Fletcher et al. (2006) research, the results of which support the interaction
theory, since their findings show an improvement in the performance only of
students with learning disabilities and not of typical students under the accom-
modated conditions.
More specifically, the majority of the studies reviewed favor a differentiated
definition of the interaction theory which supports a differential boost as far as
the improvement of the performance of the participants is concerned. This dif-
ferential boost hypothesis (Fuchs & Fuchs, 1999, as cited in Gregg & Nelson,
G. Andreou et al.
10.4236/psych.2019.104034 535 Psychology
2012) proposes a less strict version of the interactive theory, which puts empha-
sis on the extent of improvement under the differentiated assessment and not
the lack of it. It is supported that accommodations should lead LD students to
more significant improvement than their typical peers (Gregg & Nelson, 2012).
The aforementioned theory has been supported by the majority of the studies
reviewed, such as Huesman & Frisbie (2000), and Weston (2002) studies.
However, a significant number of studies that focused on technology oriented
accommodations, such as Higgins & Raskind (2005) research, and other ac-
commodations apart from the read-aloud and extended time accommodations,
included only LD participants, so it was not possible to discuss the effectiveness
of these accommodations in the light of the interaction theory. Moreover, the
studies of Kosciolek & Ysseldyke (2000), Brown & Augustine (2001) and El-
baum, Arguelles, Campbell, & Saleh (2004) showed no statistically significant
improvement for either group as far as the differentiated administration is con-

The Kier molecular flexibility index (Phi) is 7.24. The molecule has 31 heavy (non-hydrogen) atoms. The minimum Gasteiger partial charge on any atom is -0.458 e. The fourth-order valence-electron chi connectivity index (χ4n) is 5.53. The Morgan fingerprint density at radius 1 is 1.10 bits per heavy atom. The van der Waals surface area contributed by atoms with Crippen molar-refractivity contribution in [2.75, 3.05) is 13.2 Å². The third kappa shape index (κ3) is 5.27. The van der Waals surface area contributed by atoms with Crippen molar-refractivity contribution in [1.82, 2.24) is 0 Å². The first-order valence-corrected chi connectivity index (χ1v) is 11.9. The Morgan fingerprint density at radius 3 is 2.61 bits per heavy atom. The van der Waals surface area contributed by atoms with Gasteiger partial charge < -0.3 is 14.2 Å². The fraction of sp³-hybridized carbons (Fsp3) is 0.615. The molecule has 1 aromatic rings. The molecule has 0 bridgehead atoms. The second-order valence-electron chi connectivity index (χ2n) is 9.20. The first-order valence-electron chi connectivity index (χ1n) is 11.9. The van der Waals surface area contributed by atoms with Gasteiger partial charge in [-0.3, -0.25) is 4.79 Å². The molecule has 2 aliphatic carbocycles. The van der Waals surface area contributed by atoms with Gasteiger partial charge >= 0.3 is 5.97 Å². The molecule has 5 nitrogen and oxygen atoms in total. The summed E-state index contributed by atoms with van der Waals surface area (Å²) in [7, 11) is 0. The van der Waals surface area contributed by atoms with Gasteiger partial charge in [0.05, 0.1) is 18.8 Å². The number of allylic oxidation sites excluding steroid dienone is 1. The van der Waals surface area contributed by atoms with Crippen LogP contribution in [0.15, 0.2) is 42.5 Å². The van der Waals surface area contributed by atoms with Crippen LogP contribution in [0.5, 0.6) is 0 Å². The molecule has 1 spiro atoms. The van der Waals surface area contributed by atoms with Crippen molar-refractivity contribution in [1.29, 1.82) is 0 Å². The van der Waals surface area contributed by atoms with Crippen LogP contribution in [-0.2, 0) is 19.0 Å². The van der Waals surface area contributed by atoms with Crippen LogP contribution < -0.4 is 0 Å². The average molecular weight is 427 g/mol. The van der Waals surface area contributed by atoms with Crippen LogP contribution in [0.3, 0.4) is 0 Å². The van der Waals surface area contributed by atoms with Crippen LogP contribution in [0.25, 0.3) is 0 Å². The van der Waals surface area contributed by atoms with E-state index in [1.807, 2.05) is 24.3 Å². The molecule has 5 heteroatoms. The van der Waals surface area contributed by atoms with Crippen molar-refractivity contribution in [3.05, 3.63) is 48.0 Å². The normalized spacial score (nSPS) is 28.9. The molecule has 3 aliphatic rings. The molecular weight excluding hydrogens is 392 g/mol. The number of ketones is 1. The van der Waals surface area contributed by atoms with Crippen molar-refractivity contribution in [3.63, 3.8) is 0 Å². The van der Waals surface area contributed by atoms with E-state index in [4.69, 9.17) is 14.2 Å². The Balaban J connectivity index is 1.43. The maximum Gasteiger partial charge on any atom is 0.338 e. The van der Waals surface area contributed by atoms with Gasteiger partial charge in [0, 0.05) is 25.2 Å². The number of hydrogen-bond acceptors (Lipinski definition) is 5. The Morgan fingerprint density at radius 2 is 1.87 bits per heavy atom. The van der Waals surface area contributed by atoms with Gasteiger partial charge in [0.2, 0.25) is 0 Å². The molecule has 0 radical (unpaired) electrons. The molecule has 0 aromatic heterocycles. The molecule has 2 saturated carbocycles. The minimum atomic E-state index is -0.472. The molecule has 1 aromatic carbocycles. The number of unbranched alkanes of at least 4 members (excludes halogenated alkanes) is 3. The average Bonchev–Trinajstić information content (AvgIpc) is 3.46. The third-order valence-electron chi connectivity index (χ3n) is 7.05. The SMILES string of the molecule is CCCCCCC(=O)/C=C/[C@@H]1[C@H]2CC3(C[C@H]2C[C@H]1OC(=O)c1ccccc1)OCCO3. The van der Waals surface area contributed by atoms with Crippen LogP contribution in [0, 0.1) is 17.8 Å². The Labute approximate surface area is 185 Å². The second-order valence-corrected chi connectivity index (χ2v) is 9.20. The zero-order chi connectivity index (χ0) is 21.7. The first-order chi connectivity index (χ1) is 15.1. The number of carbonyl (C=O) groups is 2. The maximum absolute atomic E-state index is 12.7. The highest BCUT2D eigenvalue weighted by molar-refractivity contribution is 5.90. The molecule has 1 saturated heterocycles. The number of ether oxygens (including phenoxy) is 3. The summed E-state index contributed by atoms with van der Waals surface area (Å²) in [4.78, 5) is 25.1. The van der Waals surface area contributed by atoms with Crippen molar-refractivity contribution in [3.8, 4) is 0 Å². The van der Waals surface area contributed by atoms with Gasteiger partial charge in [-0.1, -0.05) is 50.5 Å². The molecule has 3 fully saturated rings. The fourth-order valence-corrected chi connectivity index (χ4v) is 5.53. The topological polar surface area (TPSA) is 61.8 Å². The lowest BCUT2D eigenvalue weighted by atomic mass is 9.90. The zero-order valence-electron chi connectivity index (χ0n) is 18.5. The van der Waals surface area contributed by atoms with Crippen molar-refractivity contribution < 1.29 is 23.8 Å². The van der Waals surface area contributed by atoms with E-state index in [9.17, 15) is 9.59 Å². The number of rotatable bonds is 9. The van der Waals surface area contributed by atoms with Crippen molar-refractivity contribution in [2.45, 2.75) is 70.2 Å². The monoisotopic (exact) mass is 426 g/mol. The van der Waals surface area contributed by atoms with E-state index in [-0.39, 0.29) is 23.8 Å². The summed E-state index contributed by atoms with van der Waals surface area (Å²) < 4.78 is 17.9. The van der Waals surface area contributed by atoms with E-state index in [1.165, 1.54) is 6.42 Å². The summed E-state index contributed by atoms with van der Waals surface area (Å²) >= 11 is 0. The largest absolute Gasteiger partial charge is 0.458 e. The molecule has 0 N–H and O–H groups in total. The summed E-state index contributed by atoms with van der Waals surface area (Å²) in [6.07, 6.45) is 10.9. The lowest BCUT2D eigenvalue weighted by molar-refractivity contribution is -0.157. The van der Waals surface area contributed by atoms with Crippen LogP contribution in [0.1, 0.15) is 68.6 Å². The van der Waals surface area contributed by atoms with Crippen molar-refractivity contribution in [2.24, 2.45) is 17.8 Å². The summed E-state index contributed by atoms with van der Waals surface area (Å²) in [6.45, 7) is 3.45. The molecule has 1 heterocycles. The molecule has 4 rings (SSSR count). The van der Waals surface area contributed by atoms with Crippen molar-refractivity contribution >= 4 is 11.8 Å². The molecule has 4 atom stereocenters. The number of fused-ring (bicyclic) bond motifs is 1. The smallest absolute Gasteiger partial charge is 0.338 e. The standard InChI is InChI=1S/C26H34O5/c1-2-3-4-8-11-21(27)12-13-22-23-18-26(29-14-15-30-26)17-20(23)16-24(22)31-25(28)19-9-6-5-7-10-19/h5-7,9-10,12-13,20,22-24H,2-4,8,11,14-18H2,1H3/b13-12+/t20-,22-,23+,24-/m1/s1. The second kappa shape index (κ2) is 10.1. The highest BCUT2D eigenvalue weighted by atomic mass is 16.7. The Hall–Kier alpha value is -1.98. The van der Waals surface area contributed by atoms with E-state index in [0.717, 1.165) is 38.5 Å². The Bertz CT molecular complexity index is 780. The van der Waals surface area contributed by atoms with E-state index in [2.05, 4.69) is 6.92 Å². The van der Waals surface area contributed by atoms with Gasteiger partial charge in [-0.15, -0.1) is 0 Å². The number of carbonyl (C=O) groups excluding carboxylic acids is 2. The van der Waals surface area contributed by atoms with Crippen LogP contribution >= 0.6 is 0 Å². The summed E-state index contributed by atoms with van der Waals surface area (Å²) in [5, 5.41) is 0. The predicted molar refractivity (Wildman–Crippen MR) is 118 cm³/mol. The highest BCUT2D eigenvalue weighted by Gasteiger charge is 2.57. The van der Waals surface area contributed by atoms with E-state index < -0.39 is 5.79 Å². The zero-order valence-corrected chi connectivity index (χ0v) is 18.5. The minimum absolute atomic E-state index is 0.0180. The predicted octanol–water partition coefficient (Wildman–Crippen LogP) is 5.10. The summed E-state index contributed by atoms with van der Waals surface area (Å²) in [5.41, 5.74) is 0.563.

cerned. Finally, there were mixed results concerning the read-aloud and ex-
tended time accommodations as regards whether they led to performance im-
provement of all students, LD students or neither type of students.
Consequently, more research is needed with samples that include both typical
students and students with learning disabilities through which the validity of the
interaction theory will be assessed and probably the need for a less strict version
of it will emerge. In addition, due to the fact that the majority of the studies re-
ferred to a sample that was labeled as “group with learning disabilities”, it would
be significant for future research to examine test accommodations on samples
diagnosed with a specific disorder, such as specific reading disability, so that a
conclusion is reached on which accommodations are more effective than others
for each particular disorder. Such research would demonstrate appropriate test
differentiations that would cater for each student’s learning profile, according to
the distinct characteristics each disorder presents. Finally, studies that will assess
only one accommodation at a time may present clearer results as to which type
of accommodation is more effective. It is supported that when a combination of
accommodations is used, clear conclusions cannot be drawn as to the contribu-
tion of each separate accommodation to the improvement of the performance of
students with learning disabilities (Fuchs et al., in press, as cited in Fletcher et
al., 2006). Therefore, studies on distinct accommodations will provide us with
clearer insights on their effectiveness on particular deficits and skills.
Conflicts of Interest
The authors declare no conflicts of interest regarding the publication of this pa-
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... The reports indicate the important status of English in the European Framework of Reference for Languages. Russak [48] argues that researchers would not neglect the needs or rights of students with SEN who are required to learn English and other foreign languages according to policy document advocates (regarding inclusion and language education) as a large amount of research has shown that students with SEN might have more difficulties in linguistic functioning (in learning languages) than others [49][50][51]. For example, Andreou et al. ( [49] found that students with learning difficulties would be more likely to have academic problems, such as phonological awareness, and oral or written speech comprehension. ...